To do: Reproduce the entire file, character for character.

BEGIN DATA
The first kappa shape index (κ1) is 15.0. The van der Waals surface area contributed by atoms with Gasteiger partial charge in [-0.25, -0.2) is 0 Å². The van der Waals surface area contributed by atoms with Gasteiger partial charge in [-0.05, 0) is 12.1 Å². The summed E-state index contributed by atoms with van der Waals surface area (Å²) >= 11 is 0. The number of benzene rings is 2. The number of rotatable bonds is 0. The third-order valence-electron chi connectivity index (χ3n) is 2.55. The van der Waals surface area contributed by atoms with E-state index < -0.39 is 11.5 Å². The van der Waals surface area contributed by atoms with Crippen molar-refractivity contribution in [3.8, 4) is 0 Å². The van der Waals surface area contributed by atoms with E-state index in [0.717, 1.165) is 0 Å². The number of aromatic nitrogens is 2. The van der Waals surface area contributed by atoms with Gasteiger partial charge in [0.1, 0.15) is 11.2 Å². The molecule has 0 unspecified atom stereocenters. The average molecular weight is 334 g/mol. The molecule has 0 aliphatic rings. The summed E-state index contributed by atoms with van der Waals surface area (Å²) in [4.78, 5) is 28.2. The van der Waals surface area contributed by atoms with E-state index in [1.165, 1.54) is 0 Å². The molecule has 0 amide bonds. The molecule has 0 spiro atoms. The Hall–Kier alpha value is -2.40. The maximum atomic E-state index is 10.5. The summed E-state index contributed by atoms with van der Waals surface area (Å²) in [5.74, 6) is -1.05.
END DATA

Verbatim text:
The first kappa shape index (κ1) is 15.0. The van der Waals surface area contributed by atoms with Gasteiger partial charge in [-0.25, -0.2) is 0 Å². The van der Waals surface area contributed by atoms with Gasteiger partial charge in [-0.05, 0) is 12.1 Å². The summed E-state index contributed by atoms with van der Waals surface area (Å²) >= 11 is 0. The number of benzene rings is 2. The number of rotatable bonds is 0. The third-order valence-electron chi connectivity index (χ3n) is 2.55. The van der Waals surface area contributed by atoms with E-state index < -0.39 is 11.5 Å². The van der Waals surface area contributed by atoms with Crippen molar-refractivity contribution in [3.8, 4) is 0 Å². The van der Waals surface area contributed by atoms with E-state index in [0.717, 1.165) is 0 Å². The number of aromatic nitrogens is 2. The van der Waals surface area contributed by atoms with Gasteiger partial charge in [0.1, 0.15) is 11.2 Å². The molecule has 0 unspecified atom stereocenters. The average molecular weight is 334 g/mol. The molecule has 0 aliphatic rings. The summed E-state index contributed by atoms with van der Waals surface area (Å²) in [4.78, 5) is 28.2. The van der Waals surface area contributed by atoms with E-state index in [1.165, 1.54) is 0 Å². The molecule has 0 amide bonds. The molecule has 0 spiro atoms. The Hall–Kier alpha value is -2.40. The maximum atomic E-state index is 10.5. The summed E-state index contributed by atoms with van der Waals surface area (Å²) in [5.74, 6) is -1.05.